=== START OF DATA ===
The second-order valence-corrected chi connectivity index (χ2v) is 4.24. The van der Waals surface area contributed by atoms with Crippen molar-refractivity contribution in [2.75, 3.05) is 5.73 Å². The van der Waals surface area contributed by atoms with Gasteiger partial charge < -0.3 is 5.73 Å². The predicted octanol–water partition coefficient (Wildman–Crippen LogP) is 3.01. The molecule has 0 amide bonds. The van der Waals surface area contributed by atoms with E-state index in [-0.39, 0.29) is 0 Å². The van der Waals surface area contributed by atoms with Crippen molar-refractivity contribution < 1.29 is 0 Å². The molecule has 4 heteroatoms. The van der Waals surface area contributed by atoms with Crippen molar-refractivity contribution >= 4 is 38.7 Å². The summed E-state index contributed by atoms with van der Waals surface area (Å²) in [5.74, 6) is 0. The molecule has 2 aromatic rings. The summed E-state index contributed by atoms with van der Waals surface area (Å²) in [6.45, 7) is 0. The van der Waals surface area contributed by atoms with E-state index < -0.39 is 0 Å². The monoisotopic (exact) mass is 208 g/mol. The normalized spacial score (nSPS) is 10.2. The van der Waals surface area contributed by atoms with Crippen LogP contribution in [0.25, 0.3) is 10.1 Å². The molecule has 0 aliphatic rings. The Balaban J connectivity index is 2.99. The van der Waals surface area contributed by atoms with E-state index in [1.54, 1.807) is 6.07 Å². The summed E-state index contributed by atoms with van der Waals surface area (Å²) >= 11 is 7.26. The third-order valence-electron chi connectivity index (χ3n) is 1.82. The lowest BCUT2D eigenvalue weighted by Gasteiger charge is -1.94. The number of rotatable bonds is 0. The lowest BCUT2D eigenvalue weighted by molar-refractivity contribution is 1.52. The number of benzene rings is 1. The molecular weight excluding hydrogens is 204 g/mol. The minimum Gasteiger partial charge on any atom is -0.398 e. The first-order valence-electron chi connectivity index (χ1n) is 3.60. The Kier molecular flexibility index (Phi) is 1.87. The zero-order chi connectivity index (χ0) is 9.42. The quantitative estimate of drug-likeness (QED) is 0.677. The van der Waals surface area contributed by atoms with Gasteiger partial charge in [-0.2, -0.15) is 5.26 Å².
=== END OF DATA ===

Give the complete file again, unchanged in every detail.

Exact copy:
The second-order valence-corrected chi connectivity index (χ2v) is 4.24. The van der Waals surface area contributed by atoms with Crippen molar-refractivity contribution in [2.75, 3.05) is 5.73 Å². The van der Waals surface area contributed by atoms with Gasteiger partial charge < -0.3 is 5.73 Å². The predicted octanol–water partition coefficient (Wildman–Crippen LogP) is 3.01. The molecule has 0 amide bonds. The van der Waals surface area contributed by atoms with E-state index in [-0.39, 0.29) is 0 Å². The van der Waals surface area contributed by atoms with Crippen molar-refractivity contribution < 1.29 is 0 Å². The molecule has 4 heteroatoms. The van der Waals surface area contributed by atoms with Crippen molar-refractivity contribution >= 4 is 38.7 Å². The summed E-state index contributed by atoms with van der Waals surface area (Å²) in [5.74, 6) is 0. The molecule has 2 aromatic rings. The summed E-state index contributed by atoms with van der Waals surface area (Å²) in [6.45, 7) is 0. The van der Waals surface area contributed by atoms with E-state index < -0.39 is 0 Å². The monoisotopic (exact) mass is 208 g/mol. The normalized spacial score (nSPS) is 10.2. The van der Waals surface area contributed by atoms with Crippen LogP contribution in [0.25, 0.3) is 10.1 Å². The molecule has 0 aliphatic rings. The Balaban J connectivity index is 2.99. The van der Waals surface area contributed by atoms with E-state index in [1.54, 1.807) is 6.07 Å². The summed E-state index contributed by atoms with van der Waals surface area (Å²) >= 11 is 7.26. The third-order valence-electron chi connectivity index (χ3n) is 1.82. The lowest BCUT2D eigenvalue weighted by Gasteiger charge is -1.94. The number of rotatable bonds is 0. The lowest BCUT2D eigenvalue weighted by molar-refractivity contribution is 1.52. The number of benzene rings is 1. The molecular weight excluding hydrogens is 204 g/mol. The minimum Gasteiger partial charge on any atom is -0.398 e. The first-order valence-electron chi connectivity index (χ1n) is 3.60. The Kier molecular flexibility index (Phi) is 1.87. The zero-order chi connectivity index (χ0) is 9.42. The quantitative estimate of drug-likeness (QED) is 0.677. The van der Waals surface area contributed by atoms with Gasteiger partial charge in [-0.2, -0.15) is 5.26 Å².